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RIT/NTID Student, STEM Student Researcher Takes Top Prize at National Conference

22 May

Annette Tavernese, a Master of Science in Secondary Education student from Brick, New Jersey, took home the top prize at the Emerging Researchers National Conference in STEM, in Washington, D.C., earlier this year. Her presentation about the challenges faced by deaf and hard-of-hearing students pursuing degrees in science, technology, engineering and math (STEM) fields earned her top points in the science and math education graduate student category.

In her presentation and throughout her supporting research, Tavernese cited social isolation as a main concern of these students, but provided ways that the challenges could be overcome.

“The Deaf STEM Community Alliance is addressing social isolation by creating a model virtual (online) academic community for deaf and hard-of-hearing students in science, technology, engineering and math majors, their faculty, mentors and staff,” explained Tavernese.

Tavernese’s research—which includes identifying the ideal time of day for STEM students’ online social interaction and which STEM topics generate the most interaction—is being conducted through a collaborative effort between RIT and other universities, including Camden County College and Cornell University, as well as with deaf and hard-of-hearing STEM professionals across the United States. The research project is supported by a grant from the National Science Foundation.

“Annette understands how important it is for students who are deaf or hard of hearing to understand science, technology, engineering and math concepts and to share that knowledge with others,” said Lisa Elliot, senior research scientist, principal investigator for the Deaf STEM Community Alliance and an NTID faculty member. “I was so proud to see her bring her enthusiasm about our project at the national conference, and I know that other attendees learned a great deal from her presentation.”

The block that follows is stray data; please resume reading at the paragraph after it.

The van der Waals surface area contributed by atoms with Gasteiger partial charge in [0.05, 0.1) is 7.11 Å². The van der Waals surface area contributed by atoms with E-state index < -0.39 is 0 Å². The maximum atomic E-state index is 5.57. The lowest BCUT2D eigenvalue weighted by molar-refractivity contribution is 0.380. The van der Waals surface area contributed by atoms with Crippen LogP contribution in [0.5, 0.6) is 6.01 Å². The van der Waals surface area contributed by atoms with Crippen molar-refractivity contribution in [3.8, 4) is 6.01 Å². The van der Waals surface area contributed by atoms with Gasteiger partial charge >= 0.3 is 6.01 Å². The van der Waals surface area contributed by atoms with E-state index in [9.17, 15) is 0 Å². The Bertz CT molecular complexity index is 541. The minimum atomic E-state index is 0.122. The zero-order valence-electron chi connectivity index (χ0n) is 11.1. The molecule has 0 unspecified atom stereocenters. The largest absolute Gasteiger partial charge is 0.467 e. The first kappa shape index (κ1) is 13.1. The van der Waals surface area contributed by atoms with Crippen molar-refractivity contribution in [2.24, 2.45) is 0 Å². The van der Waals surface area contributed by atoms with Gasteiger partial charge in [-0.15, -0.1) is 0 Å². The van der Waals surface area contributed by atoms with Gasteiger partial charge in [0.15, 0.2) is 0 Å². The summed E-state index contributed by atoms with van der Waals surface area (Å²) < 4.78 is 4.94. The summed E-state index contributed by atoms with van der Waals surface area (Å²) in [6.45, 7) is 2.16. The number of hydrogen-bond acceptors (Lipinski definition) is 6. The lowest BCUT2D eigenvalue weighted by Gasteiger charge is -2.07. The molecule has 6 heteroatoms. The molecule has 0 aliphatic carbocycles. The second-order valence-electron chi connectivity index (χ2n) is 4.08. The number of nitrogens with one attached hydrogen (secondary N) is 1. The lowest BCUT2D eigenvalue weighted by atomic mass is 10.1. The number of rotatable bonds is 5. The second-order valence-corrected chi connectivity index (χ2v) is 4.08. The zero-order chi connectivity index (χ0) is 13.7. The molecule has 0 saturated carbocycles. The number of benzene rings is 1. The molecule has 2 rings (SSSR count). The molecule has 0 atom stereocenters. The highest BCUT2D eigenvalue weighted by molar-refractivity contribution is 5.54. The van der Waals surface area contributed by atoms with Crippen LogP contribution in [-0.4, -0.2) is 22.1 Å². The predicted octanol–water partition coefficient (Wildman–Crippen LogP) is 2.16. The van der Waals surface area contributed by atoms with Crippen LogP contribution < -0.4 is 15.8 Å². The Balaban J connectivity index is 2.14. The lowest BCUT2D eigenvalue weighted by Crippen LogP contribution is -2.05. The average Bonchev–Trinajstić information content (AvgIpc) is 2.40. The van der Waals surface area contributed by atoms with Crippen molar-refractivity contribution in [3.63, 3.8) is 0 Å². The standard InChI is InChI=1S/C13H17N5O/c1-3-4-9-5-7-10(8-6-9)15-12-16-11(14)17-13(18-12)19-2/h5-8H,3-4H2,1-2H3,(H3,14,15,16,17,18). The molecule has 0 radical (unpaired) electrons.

The conference was co-sponsored by the National Science Foundation and the American Association for the Advancement of Science.

NTID Students Construct 3D Printers ‘From the Ground Up’

29 Apr

Boxfuls of nuts, bolts and wires provided the inspiration for an Imagine RIT exhibit created by a class of NTID students. “Making 3D Printers to Learn New Technology” will be featured at the May 2 festival to show visitors how 3D printers are built from scratch using logic, programming knowledge, troubleshooting skills—and plenty of patience.

The students, who are enrolled in an elective course in the information and computing studies program, will also produce small souvenirs for visitors using the four printers they’ve built from the ground up.

“The printers don’t come with instructions, so this project is purely research based,” said Matthew Ward, a Center for Multidisciplinary Studies student from Newark, Del. “We’re working with very complicated wiring—always plugging and unplugging. We have researched which software programs are the best for print running and we work on programming the code. When an error message comes up, we fix it. It’s all about experimentation, troubleshooting. Sometimes, it’s frustrating, but moving past that is all part of the process.”

Tom Simpson, a faculty member in the information and computing studies program, believes the project has inspired them to believe that they can do anything. “As the students built the printers, they learned about science, technology, engineering, art and mathematics,” he said. “This project required lots of concentration and patience on their part. They’re excited to talk with the visitors about the whole process.”